First of all, home equity loans or lines of credit are loans you have to repay with interest immediately and according to a strict schedule. If you miss a payment, your credit score will drop, and if you can’t repay the loan for whatever reason, you can find your home in foreclosure.
When your source of funds is a reverse mortgage, you’re not required to make any payments ever. You can make payments, of course, but you’re not required to do so. And the only way you can ever lose a home to foreclosure is by not paying your property taxes, and if you can’t pay your property taxes, then you’d lose the home eventually anyway… even if you owned it free and clear.
Secondly, in case you haven’t noticed, qualifying for an equity loan or line today is nothing like it was a few years ago. Today, getting a home equity loan or line means qualifying based on strict income and credit score requirements.
The bottom-line is that today most people won’t qualify for home equity loans or lines of credit, in fact so few qualify for these loans today, that the volume of these loans is down 90 percent compared with 2010… and 2010 wasn’t exactly a banner year for any kind of mortgage.
3. Sell your home to a third party.
Okay, so this one is just plain dumb, right? How is selling your home an alternative to a reverse mortgage? I suppose it’s something you could do to cash in on your home’s equity, but the whole point of a reverse mortgage is to be able to access a portion of your equity, without having to sell your home to do it.
Besides, wouldn’t I still have to live somewhere? So, you’re suggesting that I sell my home to get the equity out, and then go rent an apartment somewhere? Well, that’s exactly what I’m trying NOT TO DO, thank you very much.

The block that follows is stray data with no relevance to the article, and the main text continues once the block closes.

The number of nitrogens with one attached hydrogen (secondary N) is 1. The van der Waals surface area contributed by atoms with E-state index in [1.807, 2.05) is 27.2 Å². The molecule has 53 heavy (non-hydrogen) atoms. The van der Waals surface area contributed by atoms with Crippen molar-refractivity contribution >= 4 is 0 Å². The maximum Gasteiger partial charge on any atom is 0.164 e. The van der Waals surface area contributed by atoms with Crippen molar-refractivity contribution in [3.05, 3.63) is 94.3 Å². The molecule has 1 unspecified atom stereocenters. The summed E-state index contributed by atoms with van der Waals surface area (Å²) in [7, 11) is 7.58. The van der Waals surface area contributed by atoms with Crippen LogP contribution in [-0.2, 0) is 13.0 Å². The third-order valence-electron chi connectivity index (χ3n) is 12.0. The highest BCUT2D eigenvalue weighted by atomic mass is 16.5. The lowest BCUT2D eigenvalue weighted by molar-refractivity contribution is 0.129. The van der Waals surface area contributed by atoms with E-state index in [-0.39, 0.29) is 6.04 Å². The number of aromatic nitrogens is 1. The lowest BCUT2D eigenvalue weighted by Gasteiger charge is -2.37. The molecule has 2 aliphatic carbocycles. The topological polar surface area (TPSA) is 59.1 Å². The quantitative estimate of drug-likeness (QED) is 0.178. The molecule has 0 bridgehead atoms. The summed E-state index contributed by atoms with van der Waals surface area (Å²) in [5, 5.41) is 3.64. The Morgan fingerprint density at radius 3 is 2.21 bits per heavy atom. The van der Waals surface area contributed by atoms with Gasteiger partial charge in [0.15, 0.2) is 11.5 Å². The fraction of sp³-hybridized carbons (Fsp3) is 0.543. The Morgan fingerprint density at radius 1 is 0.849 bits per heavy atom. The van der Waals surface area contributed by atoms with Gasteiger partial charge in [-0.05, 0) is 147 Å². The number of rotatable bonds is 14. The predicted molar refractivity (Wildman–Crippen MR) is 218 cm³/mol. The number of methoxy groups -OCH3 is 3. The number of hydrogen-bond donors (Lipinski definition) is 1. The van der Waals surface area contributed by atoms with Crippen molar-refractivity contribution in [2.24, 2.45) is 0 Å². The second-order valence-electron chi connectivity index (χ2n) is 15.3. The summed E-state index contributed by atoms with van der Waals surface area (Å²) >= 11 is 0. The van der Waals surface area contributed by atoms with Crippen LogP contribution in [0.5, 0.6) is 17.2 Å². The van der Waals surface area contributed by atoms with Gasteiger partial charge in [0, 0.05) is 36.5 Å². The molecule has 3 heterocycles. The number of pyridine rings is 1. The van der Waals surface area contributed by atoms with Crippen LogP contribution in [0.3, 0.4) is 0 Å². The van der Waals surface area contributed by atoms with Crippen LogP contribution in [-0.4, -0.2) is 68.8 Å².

A reverse mortgage is JUST A MORTGAGE… that offers the most flexible repayment terms imaginable. With a reverse mortgage, you still own your home… you can live in it for the rest of your life and your spouse’s life… and you can decide whether you want to make interest only payments, principal and interest payments, or NO payments whatsoever.
4. Sell your home to your children.
“Hello Son… it’s Dad. How’s the family? Listen, I know you’re busy with your life and everything, but I was just wondering… your mother and I could really use some extra cash would you mind buying our home?
I’ll finance it for you and I could let you have it for no money down… and all I need for payments is let’s say $2,000 a month. Of course, if you don’t make the payments, the home returns to me, okay?”
That’s an alternative to a reverse mortgage? I can’t believe that’s a suggestion someone could make with a straight face.
I don’t know if everyone sees this as being as troubling as I do.
So, let’s look at what happened here… an article in U.S. News & World Report, written by Daniel Solin, began with the claim that reverse mortgages aren’t for everyone, but never said why, or anything else to support that claim. Then it promised four alternatives to a reverse mortgage, before describing four things that are in no way alternatives to a reverse mortgage.
A much bigger problem is seen when Dan describes refinancing as an alternative to a reverse mortgage. He says that when you refinance your mortgage:
“… your home will remain an asset for you and your heirs, which is not the case when you take out a reverse mortgage.”